How an 11-year-old pitched himself to the White House and got the job

Read the pitch that got an 11-year-old a job at the White House

Business is looking up for a boy's lawn care enterprise in Falls Church, Va.

Frank, 11, has a business mowing lawns for several of his neighbors. In an entrepreneurial move, he wrote a letter to the White House to ask if he could add 1600 Pennsylvania Ave. to his list of customers.

In response, White House press secretary Sarah Huckabee Sanders says President Donald Trump would be open to a deal, according to NPR.

In a press briefing, Sanders tells Frank that President Trump would "love to give you the opportunity to cut the grass in the Rose Garden."

And, she says the President extended an invitation for Frank to spend a morning at the White House with the groundskeeper to learn "how the U.S. Park Service maintains the 18 acres of the White House complex."

President Trump also wished him a happy birthday, since the young business owner has turned 11 since sending his pitch to the White House.

Here is what Frank wrote, according to the press briefing transcript:

Dear Mr. President, it would be my honor to mow the White House lawn some weekend for you. Even though I'm only 10, I'd like to show the nation what young people like me are ready for. I admire your business background and have started my own business.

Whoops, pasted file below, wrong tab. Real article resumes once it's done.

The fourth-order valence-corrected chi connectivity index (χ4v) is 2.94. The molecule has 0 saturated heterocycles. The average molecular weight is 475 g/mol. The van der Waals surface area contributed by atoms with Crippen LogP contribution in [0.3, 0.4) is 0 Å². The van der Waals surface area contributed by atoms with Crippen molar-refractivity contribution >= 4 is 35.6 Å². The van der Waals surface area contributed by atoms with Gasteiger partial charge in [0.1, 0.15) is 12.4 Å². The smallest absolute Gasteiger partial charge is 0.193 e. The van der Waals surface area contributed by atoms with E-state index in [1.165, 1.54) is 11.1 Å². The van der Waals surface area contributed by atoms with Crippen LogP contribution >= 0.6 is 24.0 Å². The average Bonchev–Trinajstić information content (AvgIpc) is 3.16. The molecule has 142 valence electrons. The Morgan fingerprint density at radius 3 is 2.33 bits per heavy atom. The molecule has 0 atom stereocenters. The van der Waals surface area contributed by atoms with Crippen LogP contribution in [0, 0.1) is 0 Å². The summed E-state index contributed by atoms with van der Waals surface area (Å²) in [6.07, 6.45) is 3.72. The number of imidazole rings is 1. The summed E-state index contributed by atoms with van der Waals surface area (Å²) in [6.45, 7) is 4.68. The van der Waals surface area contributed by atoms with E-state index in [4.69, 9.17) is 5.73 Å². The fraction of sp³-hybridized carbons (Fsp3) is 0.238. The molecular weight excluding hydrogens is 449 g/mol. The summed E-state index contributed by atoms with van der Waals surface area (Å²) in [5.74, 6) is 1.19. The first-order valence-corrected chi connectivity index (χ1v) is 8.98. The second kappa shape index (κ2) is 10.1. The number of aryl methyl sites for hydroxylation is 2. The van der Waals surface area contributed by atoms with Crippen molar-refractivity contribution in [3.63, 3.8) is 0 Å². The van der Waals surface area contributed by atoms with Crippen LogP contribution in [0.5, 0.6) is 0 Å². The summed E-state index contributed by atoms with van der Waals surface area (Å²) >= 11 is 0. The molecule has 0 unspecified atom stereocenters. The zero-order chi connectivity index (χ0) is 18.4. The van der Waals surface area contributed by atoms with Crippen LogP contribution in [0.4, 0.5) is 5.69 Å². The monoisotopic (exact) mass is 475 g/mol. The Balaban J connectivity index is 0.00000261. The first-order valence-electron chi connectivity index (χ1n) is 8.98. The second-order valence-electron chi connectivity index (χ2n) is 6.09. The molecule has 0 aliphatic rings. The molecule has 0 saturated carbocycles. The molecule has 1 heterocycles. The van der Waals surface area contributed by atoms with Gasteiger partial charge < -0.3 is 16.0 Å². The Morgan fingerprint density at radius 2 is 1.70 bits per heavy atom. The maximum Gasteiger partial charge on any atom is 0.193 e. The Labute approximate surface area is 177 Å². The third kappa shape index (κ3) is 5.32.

I have been mowing my neighbors' lawns for some time. (Please see the attached flier). Here's a list of what I have and you are free to pick whatever you want: power mower, push mower, and weed whacker. I can bring extra fuel for the power mower and charged batteries for the weed whacker. I will do this at no charge.

Frank's father, Gregory Giaccio, tells Fox 5 in Washington, D.C. that the letter came about when his son asked, "Do you think I could mow [President Trump's] lawn?"

US President Donald Trump walks down the West Wing Colonnade to speak to the American Legion Boys Nation and the American Legion Auxiliary Girls Nation in the Rose Garden of the White House.
Saul Loeb | Getty Image

Giaccio told his son, who is going into sixth grade, that he should ask the President and helped him type the letter.

Giaccio adds that his son, "wants to be a knight. I hope landscaping is something he can fall back into if he doesn't make it into knight school," he jokes on Fox 5.

According to Sanders, Frank "embodies the enterprising and ambitious spirit of America."

The reading of Frank's note was part of an initiative by Sanders to start briefings with letters or emails sent to the White House "to remind us a little bit more often about some of the forgotten men, women and children that we're here to serve," she says.

Last week, Sanders read a letter from a 9-year-old boy named Dylan "Pickle" Harbin, who told President Trump that his last birthday party was themed for the administration. "My cake was the shape of your hat," he writes.

Like this story? Like CNBC Make It on Facebook.

Don't miss: A 5th-grader wrote a letter to Elon Musk about a business idea—here's how the billionaire responded

This pitch from a fifth-grader got Elon Musk's attention
make it

Stay in the loop

Sign Up

About Us

Learn More

Follow Us